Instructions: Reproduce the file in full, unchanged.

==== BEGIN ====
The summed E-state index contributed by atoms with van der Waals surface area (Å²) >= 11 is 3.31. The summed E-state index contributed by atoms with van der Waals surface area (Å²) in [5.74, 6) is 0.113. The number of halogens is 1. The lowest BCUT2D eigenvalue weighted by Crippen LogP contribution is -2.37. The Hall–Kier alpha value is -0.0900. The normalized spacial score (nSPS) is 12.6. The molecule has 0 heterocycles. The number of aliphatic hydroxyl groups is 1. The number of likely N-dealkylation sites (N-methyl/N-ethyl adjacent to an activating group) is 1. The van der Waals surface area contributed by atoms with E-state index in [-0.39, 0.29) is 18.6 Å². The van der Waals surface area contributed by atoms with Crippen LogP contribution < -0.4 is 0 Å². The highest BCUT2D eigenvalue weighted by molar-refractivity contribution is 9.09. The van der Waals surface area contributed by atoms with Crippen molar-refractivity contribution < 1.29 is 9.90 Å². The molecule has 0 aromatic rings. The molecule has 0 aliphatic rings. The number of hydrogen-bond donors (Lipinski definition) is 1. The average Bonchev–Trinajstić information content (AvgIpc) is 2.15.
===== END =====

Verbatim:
The summed E-state index contributed by atoms with van der Waals surface area (Å²) >= 11 is 3.31. The summed E-state index contributed by atoms with van der Waals surface area (Å²) in [5.74, 6) is 0.113. The number of halogens is 1. The lowest BCUT2D eigenvalue weighted by Crippen LogP contribution is -2.37. The Hall–Kier alpha value is -0.0900. The normalized spacial score (nSPS) is 12.6. The molecule has 0 heterocycles. The number of aliphatic hydroxyl groups is 1. The number of likely N-dealkylation sites (N-methyl/N-ethyl adjacent to an activating group) is 1. The van der Waals surface area contributed by atoms with E-state index in [-0.39, 0.29) is 18.6 Å². The van der Waals surface area contributed by atoms with Crippen LogP contribution < -0.4 is 0 Å². The highest BCUT2D eigenvalue weighted by molar-refractivity contribution is 9.09. The van der Waals surface area contributed by atoms with Crippen molar-refractivity contribution < 1.29 is 9.90 Å². The molecule has 0 aromatic rings. The molecule has 0 aliphatic rings. The number of hydrogen-bond donors (Lipinski definition) is 1. The average Bonchev–Trinajstić information content (AvgIpc) is 2.15.